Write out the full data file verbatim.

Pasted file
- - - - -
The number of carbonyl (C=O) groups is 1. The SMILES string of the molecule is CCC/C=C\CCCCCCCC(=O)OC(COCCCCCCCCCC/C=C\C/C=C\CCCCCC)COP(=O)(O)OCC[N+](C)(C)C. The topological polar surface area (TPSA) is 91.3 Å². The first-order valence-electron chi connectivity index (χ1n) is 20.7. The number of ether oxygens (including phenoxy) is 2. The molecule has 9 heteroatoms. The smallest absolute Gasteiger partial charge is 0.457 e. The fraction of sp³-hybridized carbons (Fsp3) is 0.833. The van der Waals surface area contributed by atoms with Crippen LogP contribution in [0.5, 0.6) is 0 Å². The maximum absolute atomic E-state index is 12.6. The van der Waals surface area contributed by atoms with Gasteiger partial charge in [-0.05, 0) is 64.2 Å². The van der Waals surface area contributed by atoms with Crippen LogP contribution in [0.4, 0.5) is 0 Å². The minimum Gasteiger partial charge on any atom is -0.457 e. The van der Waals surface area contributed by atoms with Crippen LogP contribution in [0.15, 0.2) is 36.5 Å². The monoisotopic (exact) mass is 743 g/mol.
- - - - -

The number of carbonyl (C=O) groups is 1. The SMILES string of the molecule is CCC/C=C\CCCCCCCC(=O)OC(COCCCCCCCCCC/C=C\C/C=C\CCCCCC)COP(=O)(O)OCC[N+](C)(C)C. The topological polar surface area (TPSA) is 91.3 Å². The first-order valence-electron chi connectivity index (χ1n) is 20.7. The number of ether oxygens (including phenoxy) is 2. The molecule has 9 heteroatoms. The smallest absolute Gasteiger partial charge is 0.457 e. The fraction of sp³-hybridized carbons (Fsp3) is 0.833. The van der Waals surface area contributed by atoms with Crippen LogP contribution in [0.5, 0.6) is 0 Å². The maximum absolute atomic E-state index is 12.6. The van der Waals surface area contributed by atoms with Gasteiger partial charge in [-0.05, 0) is 64.2 Å². The van der Waals surface area contributed by atoms with Crippen LogP contribution in [0.4, 0.5) is 0 Å². The minimum Gasteiger partial charge on any atom is -0.457 e. The van der Waals surface area contributed by atoms with Crippen LogP contribution in [0.15, 0.2) is 36.5 Å². The monoisotopic (exact) mass is 743 g/mol.